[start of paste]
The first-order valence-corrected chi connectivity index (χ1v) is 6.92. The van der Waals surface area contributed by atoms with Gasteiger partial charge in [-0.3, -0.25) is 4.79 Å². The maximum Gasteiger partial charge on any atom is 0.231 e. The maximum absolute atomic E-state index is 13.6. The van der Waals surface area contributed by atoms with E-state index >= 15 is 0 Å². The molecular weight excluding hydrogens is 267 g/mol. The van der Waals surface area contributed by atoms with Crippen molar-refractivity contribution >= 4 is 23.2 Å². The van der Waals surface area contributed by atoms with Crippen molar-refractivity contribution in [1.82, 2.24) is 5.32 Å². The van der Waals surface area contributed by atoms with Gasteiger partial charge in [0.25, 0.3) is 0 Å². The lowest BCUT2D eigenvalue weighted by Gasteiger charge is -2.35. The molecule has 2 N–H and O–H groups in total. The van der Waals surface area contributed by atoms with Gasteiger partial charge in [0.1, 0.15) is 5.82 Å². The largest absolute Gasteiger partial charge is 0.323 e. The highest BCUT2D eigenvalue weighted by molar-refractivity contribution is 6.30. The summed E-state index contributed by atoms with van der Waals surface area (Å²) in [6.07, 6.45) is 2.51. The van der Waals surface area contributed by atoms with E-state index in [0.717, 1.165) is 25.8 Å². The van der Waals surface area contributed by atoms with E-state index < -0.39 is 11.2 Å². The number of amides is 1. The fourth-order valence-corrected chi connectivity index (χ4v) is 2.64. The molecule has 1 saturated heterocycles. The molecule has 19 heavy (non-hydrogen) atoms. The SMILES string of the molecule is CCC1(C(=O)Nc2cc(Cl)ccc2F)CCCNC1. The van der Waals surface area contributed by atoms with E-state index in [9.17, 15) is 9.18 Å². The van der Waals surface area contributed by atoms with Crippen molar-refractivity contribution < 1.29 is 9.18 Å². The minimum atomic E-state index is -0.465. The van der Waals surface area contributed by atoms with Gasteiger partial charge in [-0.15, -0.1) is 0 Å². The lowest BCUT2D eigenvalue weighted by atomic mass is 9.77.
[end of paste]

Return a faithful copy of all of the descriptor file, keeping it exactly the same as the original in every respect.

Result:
The first-order valence-corrected chi connectivity index (χ1v) is 6.92. The van der Waals surface area contributed by atoms with Gasteiger partial charge in [-0.3, -0.25) is 4.79 Å². The maximum Gasteiger partial charge on any atom is 0.231 e. The maximum absolute atomic E-state index is 13.6. The van der Waals surface area contributed by atoms with E-state index >= 15 is 0 Å². The molecular weight excluding hydrogens is 267 g/mol. The van der Waals surface area contributed by atoms with Crippen molar-refractivity contribution >= 4 is 23.2 Å². The van der Waals surface area contributed by atoms with Crippen molar-refractivity contribution in [1.82, 2.24) is 5.32 Å². The van der Waals surface area contributed by atoms with Gasteiger partial charge in [0.25, 0.3) is 0 Å². The lowest BCUT2D eigenvalue weighted by Gasteiger charge is -2.35. The molecule has 2 N–H and O–H groups in total. The van der Waals surface area contributed by atoms with Gasteiger partial charge in [0.1, 0.15) is 5.82 Å². The largest absolute Gasteiger partial charge is 0.323 e. The highest BCUT2D eigenvalue weighted by molar-refractivity contribution is 6.30. The summed E-state index contributed by atoms with van der Waals surface area (Å²) in [6.07, 6.45) is 2.51. The van der Waals surface area contributed by atoms with E-state index in [0.717, 1.165) is 25.8 Å². The van der Waals surface area contributed by atoms with E-state index < -0.39 is 11.2 Å². The number of amides is 1. The fourth-order valence-corrected chi connectivity index (χ4v) is 2.64. The molecule has 1 saturated heterocycles. The molecule has 19 heavy (non-hydrogen) atoms. The SMILES string of the molecule is CCC1(C(=O)Nc2cc(Cl)ccc2F)CCCNC1. The van der Waals surface area contributed by atoms with E-state index in [9.17, 15) is 9.18 Å². The van der Waals surface area contributed by atoms with Crippen molar-refractivity contribution < 1.29 is 9.18 Å². The minimum atomic E-state index is -0.465. The van der Waals surface area contributed by atoms with Gasteiger partial charge in [-0.15, -0.1) is 0 Å². The lowest BCUT2D eigenvalue weighted by atomic mass is 9.77.